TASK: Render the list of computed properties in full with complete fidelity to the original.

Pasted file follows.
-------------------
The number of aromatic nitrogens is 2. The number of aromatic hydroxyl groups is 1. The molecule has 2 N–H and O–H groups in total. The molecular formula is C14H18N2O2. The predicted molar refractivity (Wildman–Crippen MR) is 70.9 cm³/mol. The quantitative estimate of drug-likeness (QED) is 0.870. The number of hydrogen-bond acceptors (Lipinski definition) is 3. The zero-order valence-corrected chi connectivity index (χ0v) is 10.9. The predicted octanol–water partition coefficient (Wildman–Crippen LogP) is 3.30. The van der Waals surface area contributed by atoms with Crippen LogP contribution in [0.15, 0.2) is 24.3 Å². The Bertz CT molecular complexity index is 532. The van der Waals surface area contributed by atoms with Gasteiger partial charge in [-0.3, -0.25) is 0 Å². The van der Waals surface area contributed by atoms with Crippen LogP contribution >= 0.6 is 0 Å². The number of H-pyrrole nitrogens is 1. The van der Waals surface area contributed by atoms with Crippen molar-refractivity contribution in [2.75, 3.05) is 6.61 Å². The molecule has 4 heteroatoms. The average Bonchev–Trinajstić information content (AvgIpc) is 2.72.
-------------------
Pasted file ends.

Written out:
The number of aromatic nitrogens is 2. The number of aromatic hydroxyl groups is 1. The molecule has 2 N–H and O–H groups in total. The molecular formula is C14H18N2O2. The predicted molar refractivity (Wildman–Crippen MR) is 70.9 cm³/mol. The quantitative estimate of drug-likeness (QED) is 0.870. The number of hydrogen-bond acceptors (Lipinski definition) is 3. The zero-order valence-corrected chi connectivity index (χ0v) is 10.9. The predicted octanol–water partition coefficient (Wildman–Crippen LogP) is 3.30. The van der Waals surface area contributed by atoms with Crippen LogP contribution in [0.15, 0.2) is 24.3 Å². The Bertz CT molecular complexity index is 532. The van der Waals surface area contributed by atoms with Gasteiger partial charge in [-0.3, -0.25) is 0 Å². The van der Waals surface area contributed by atoms with Crippen LogP contribution >= 0.6 is 0 Å². The number of H-pyrrole nitrogens is 1. The van der Waals surface area contributed by atoms with Crippen molar-refractivity contribution in [2.75, 3.05) is 6.61 Å². The molecule has 4 heteroatoms. The average Bonchev–Trinajstić information content (AvgIpc) is 2.72.